3. And ‘they were all filled with the Holy Spirit’. Here we come to the heart of Pentecost. This filling meant unique things, surely, for the apostles and the Mother of God. And yet it is something for us as well. ‘They were all filled with the Holy Spirit.’ The Spirit has always filled the world. All the existence and life and structure, unity and beauty of the world come from the Spirit. And then too he spoke through the prophets of Israel. So he has always been present through his power. But from Pentecost onward he’s present in person. He’s no longer merely texting us, as it were. He’s at the door; he’s crossing the threshold. The Father who sent us his Son now sends us his Spirit, revealing himself as a holy Trinity. The God who’s above and around us as Father, beside us as Son, now comes to be in us as Holy Spirit, a spring of water welling up to eternal life. ‘The Holy Spirit himself dwells in us and remains with us. We are called temples of the Holy Spirit, something that was never said of the prophets,’ says St Cyril of Alexandria. This is what we mean by the ‘state of grace’, or the forgiveness of sins, or justification, or ‘habitual grace’ or union with God. This is what makes us, in all our diversity, one body in Christ. This is to be filled with the Holy Spirit. For all our attempts to quench him, he is present in the Church, present as grace, present in person and present with a fullness of power and an entourage of ‘gifts’, and ‘fruits’ and ‘charisms’, re-connecting us to the living God. At the end of Pentecost day, Peter will say: ‘Repent and be baptised every one of you in the name of Jesus Christ for the forgiveness of sins; and you will receive the gift of the Holy Spirit’, the gift who is the Holy Spirit.

4. ‘And they began to speak foreign languages as the Spirit gave them the gift of speech.’ And their listeners in turn ‘hear them proclaiming in [their] own languages the marvels of God.’ This is the miracle of Pentecost. This is the Spirit overflowing. In a sense, it was a ‘one-off’ – something spectacular to kick-start the Church. But I think this miracle goes on. It’s just that we miss it. Aren’t the marvels of God being proclaimed in almost every language of the world? In Scripture, in the Eucharist? And more still. There’s the word of God, the Gospel, the faith, what we believe. In the power of the Spirit, the apostles proclaimed it and now the Church does. Isn’t it wondrous that it can make sense to children and adults, to intellectuals and people without education, to people in the past and people now, to people from India and South America and Africa and Europe, people of different backgrounds and characters and mentalities (and incomes!)? Isn’t it amazing that in the body of Christ, there’s such a diversity of gifts? That Jesus’ way, his truth, can be translated into so many different ways of life, has so many different expressions?  Think of the saints. This is the miracle of Pentecost. It isn’t dead or past. By the power of the Holy Spirit, the word of God can reach the stony hearts of each of us. Thanks to the coming of the Spirit, our whole being, selves, lives, bodies, behaviour, actions can be a word of God, can be Christ. Think of the saints! The Holy Spirit comes to make us holy. This is what the linguistic miracle of Pentecost really, abidingly means: that the word of God can translate into each of our lives.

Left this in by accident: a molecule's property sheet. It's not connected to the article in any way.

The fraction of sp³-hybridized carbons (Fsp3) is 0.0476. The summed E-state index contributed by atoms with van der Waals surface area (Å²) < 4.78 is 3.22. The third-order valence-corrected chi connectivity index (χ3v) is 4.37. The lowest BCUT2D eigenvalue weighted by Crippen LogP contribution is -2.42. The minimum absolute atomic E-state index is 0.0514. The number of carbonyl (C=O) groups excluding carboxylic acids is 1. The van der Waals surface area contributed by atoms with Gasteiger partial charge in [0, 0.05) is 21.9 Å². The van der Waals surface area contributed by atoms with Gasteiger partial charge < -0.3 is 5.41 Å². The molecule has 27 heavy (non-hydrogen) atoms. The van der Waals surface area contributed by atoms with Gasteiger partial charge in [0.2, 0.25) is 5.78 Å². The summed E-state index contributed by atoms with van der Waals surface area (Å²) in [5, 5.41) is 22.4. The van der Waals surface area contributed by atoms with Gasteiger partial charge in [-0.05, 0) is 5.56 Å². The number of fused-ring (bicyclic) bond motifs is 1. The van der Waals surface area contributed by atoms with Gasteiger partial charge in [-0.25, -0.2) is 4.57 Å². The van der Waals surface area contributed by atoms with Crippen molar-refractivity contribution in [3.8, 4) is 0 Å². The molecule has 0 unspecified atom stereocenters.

In many medieval churches, if you look up at the roof, you will see an opening, an aperture. It’s called the hole of the Holy Spirit: a window, a pane of glass, for the Holy Spirit to come through on to the worshippers below, his little door into the Church and the world. Often today, it’s opened and a dove is released down or rose petals showered. There is a dove window in our Cathedral here. I think today’s feast is that hole, that opening. I think what the Holy Father is doing this afternoon is trying simply to open such a thing above the intractable Holy Land. May this parish, this city, this diocese, this country, the Church throughout the world always keep this aperture open! May each of us have a hole in our heart the Spirit can enter! May the grace of Pentecost be renewed among us!

Aberdeen, 8 June 2014